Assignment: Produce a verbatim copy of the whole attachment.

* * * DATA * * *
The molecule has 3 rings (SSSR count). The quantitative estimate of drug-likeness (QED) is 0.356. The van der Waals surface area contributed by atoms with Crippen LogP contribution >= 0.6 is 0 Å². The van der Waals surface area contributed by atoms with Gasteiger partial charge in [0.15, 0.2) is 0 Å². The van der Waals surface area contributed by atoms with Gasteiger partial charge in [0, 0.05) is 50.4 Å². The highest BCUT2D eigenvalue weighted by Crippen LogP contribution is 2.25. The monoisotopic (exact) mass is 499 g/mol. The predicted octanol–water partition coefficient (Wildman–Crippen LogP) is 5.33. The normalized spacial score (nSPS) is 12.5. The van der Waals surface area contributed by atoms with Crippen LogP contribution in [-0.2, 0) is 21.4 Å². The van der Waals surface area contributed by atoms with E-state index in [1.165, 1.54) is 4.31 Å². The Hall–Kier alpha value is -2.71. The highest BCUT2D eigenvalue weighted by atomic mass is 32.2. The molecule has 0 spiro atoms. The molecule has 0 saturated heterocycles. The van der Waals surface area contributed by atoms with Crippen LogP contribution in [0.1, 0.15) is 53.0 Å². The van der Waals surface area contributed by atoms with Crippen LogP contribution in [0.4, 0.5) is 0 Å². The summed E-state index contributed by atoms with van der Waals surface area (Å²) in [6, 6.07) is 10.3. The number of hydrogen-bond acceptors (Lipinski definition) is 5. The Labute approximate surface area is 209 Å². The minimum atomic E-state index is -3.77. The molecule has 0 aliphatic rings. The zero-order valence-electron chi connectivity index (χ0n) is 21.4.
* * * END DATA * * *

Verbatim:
The molecule has 3 rings (SSSR count). The quantitative estimate of drug-likeness (QED) is 0.356. The van der Waals surface area contributed by atoms with Crippen LogP contribution >= 0.6 is 0 Å². The van der Waals surface area contributed by atoms with Gasteiger partial charge in [0.15, 0.2) is 0 Å². The van der Waals surface area contributed by atoms with Gasteiger partial charge in [0, 0.05) is 50.4 Å². The highest BCUT2D eigenvalue weighted by Crippen LogP contribution is 2.25. The monoisotopic (exact) mass is 499 g/mol. The predicted octanol–water partition coefficient (Wildman–Crippen LogP) is 5.33. The normalized spacial score (nSPS) is 12.5. The van der Waals surface area contributed by atoms with Crippen LogP contribution in [-0.2, 0) is 21.4 Å². The van der Waals surface area contributed by atoms with E-state index in [1.165, 1.54) is 4.31 Å². The Hall–Kier alpha value is -2.71. The highest BCUT2D eigenvalue weighted by atomic mass is 32.2. The molecule has 0 spiro atoms. The molecule has 0 saturated heterocycles. The van der Waals surface area contributed by atoms with Crippen LogP contribution in [0.1, 0.15) is 53.0 Å². The van der Waals surface area contributed by atoms with Crippen LogP contribution in [0.4, 0.5) is 0 Å². The summed E-state index contributed by atoms with van der Waals surface area (Å²) in [6, 6.07) is 10.3. The number of hydrogen-bond acceptors (Lipinski definition) is 5. The Labute approximate surface area is 209 Å². The minimum atomic E-state index is -3.77. The molecule has 0 aliphatic rings. The zero-order valence-electron chi connectivity index (χ0n) is 21.4.